Civilian preparations and training tips for swat

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Civilian preparations and training tips for swat

Postby Iamsheepdog » Thu Jun 01, 2017 8:57 pm

I have made a few post on my goals with law enforcement and getting into a federal level spec ops team like BORTAC and I am just looking to see what those have to say about what I can do before getting into law enforcement such as training, specific workouts and drills, and just someone's personal thoughts that wouldn't mind to contact me through pm to get more info about me and my goals on a more one on one basis
"The victorious strategist only seeks battle after the victory has been won, whereas he who is destined to defeat first fights and afterwards looks for victory"- Sun Tzu
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Re: Civilian preparations and training tips for swat

Postby Breacher01 » Sat Jun 03, 2017 6:06 pm

Be carefull what you wish for.

I started in the military, switched a few branches and saw the world. Back home they couldn't re-use me another time because human suffering eats you from the inside. Then I did several years in the private security consulting, but that wasn't the job for me. 4 months in the dust, following 8 months to drink and forget...

Now I'm back employed with Defense(6yrs), and working in a mixed police/military special interventions unit. We do high risk warrants, counter terrorism, and organised crime.

I believe it isnt hard as a rookie to get into a county response team, but federal level isn't (obviously) achievable for everyone.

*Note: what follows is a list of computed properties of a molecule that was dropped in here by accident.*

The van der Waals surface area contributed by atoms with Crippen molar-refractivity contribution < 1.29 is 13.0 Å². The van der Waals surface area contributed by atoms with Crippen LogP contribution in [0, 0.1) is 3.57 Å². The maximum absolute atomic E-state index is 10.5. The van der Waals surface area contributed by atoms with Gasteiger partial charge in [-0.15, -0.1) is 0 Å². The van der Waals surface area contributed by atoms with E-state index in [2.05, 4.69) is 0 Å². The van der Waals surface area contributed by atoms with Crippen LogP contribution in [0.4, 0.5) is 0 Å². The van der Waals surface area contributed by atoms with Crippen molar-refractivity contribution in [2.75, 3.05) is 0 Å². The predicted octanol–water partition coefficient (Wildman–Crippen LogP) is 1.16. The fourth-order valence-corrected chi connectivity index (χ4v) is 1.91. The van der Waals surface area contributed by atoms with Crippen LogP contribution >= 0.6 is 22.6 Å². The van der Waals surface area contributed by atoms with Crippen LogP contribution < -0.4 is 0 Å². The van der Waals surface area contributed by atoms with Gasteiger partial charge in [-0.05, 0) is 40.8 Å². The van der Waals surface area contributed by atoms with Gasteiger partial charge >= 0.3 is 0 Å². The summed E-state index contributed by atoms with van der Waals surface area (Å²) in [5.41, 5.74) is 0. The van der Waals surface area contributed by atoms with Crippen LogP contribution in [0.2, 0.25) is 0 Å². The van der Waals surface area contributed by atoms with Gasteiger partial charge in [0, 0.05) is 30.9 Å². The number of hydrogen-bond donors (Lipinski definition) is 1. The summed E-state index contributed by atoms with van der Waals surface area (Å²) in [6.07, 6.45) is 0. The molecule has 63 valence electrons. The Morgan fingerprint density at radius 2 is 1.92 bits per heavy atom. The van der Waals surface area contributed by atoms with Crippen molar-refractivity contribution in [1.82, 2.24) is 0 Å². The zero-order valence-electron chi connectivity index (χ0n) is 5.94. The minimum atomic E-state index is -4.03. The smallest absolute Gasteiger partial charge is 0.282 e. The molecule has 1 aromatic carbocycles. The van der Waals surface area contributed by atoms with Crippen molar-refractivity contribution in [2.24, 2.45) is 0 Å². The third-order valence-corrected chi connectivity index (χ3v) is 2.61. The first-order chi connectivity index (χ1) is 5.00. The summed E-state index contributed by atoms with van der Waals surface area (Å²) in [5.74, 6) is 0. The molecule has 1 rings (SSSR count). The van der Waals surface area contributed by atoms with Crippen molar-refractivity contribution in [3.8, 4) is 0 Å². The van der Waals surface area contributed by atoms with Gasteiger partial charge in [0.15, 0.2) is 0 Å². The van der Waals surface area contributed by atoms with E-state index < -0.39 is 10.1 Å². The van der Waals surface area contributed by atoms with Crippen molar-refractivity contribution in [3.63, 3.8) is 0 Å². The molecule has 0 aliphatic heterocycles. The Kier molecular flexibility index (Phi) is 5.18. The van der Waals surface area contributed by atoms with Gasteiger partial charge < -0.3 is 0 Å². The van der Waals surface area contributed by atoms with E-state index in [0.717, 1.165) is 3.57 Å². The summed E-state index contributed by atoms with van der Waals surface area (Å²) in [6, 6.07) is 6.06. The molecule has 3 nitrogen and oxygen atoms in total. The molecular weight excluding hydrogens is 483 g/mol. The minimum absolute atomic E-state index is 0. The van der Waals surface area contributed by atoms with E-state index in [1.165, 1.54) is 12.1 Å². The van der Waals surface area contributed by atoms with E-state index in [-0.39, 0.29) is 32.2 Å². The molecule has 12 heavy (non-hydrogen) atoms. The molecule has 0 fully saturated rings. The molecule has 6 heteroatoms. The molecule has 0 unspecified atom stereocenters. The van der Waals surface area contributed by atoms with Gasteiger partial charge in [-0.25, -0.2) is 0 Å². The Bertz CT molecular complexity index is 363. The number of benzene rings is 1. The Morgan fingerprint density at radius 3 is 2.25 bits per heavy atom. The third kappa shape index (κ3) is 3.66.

It takes 4-8 years of frontline experience for example to get contracted by the major security firms. It takes at least 10 years of policework or military work to serve in the few top tier groups my country has. If you mentally survive that, and still qualify for a top tier unit you are special.

My point is: Don't plan your carreer for the fastest succes at the highest level. It doesn't work that way. Everybody wants to be XXXX or XXXX unit members, but the road is long and hard, the pay is crap, and the only compliments you'll ever get will be in debriefing rooms.
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Re: Civilian preparations and training tips for swat

Postby Iamsheepdog » Sat Jun 03, 2017 10:31 pm

I agree with you all the way here. As yes time is a big factor and those who surpass that are the few but the mentality you have going in has a lot of the outcome and if I can be one of those few I'm going to go for it. As far as what kind of person you become or where you end up is life and we all have a different story but don't know until it happens. Federal may not work out for me but I'm my opinion it doesn't mean I can't go for it so I'm the meantime il be preparing to climb as far as I can and may end up liking county level HRT or state level but again only the future knows.
"The victorious strategist only seeks battle after the victory has been won, whereas he who is destined to defeat first fights and afterwards looks for victory"- Sun Tzu
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Re: Civilian preparations and training tips for swat

Postby RikiTiki » Thu Jun 29, 2017 12:41 pm

Iamsheepdog, hello I might be able to help out a little...
I' m on a federal (3 letter) agency team. The biggest hurdle we see, and I know almost ALL other Fed Teams have the same issue, is lack of casework. Let's use the fake example of the Bureau of land, Sea, and Air. To qualify for their team you must have prior experience somewhere (state, local, military); then you need 5 years within the agency itself to learn how they operate....the catch is ITS ONLY CASEWORK.....in other words, you have to learn how to put folks in jail per the jurisdiction of the agency. Then you can qualify for the team. For my agency, the first interview for new guys trying out for our SRT is how many cases did you work in the last few years? Dispositions? How many warrants affidavits did you write? How many field office level warrants did you serve? Etc. the gung ho "shooters" "gun nut" dudes that only want to eventually get on the team rarely make it !